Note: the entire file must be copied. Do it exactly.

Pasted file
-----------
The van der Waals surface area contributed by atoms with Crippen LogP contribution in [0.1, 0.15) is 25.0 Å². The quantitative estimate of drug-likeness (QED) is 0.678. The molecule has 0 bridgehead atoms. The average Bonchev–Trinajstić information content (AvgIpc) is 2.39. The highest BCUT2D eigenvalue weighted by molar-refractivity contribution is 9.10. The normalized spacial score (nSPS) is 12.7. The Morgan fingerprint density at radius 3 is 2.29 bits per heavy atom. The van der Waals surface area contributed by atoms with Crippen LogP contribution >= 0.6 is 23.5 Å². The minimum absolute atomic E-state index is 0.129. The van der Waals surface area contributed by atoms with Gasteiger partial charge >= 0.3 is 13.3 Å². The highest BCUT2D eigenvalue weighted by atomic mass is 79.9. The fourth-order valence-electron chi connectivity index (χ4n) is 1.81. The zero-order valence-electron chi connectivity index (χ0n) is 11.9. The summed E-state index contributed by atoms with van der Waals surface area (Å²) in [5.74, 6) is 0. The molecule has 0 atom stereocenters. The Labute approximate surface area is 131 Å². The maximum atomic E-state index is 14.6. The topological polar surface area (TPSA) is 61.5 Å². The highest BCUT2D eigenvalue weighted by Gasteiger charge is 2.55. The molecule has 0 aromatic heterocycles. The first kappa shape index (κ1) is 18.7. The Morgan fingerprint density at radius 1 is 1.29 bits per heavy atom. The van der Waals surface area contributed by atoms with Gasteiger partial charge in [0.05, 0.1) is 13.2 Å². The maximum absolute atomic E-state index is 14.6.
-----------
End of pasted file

The van der Waals surface area contributed by atoms with Crippen LogP contribution in [0.1, 0.15) is 25.0 Å². The quantitative estimate of drug-likeness (QED) is 0.678. The molecule has 0 bridgehead atoms. The average Bonchev–Trinajstić information content (AvgIpc) is 2.39. The highest BCUT2D eigenvalue weighted by molar-refractivity contribution is 9.10. The normalized spacial score (nSPS) is 12.7. The Morgan fingerprint density at radius 3 is 2.29 bits per heavy atom. The van der Waals surface area contributed by atoms with Crippen LogP contribution >= 0.6 is 23.5 Å². The minimum absolute atomic E-state index is 0.129. The van der Waals surface area contributed by atoms with Gasteiger partial charge >= 0.3 is 13.3 Å². The highest BCUT2D eigenvalue weighted by atomic mass is 79.9. The fourth-order valence-electron chi connectivity index (χ4n) is 1.81. The zero-order valence-electron chi connectivity index (χ0n) is 11.9. The summed E-state index contributed by atoms with van der Waals surface area (Å²) in [5.74, 6) is 0. The molecule has 0 atom stereocenters. The Labute approximate surface area is 131 Å². The maximum atomic E-state index is 14.6. The topological polar surface area (TPSA) is 61.5 Å². The highest BCUT2D eigenvalue weighted by Gasteiger charge is 2.55. The molecule has 0 aromatic heterocycles. The first kappa shape index (κ1) is 18.7. The Morgan fingerprint density at radius 1 is 1.29 bits per heavy atom. The van der Waals surface area contributed by atoms with Gasteiger partial charge in [0.05, 0.1) is 13.2 Å². The maximum absolute atomic E-state index is 14.6.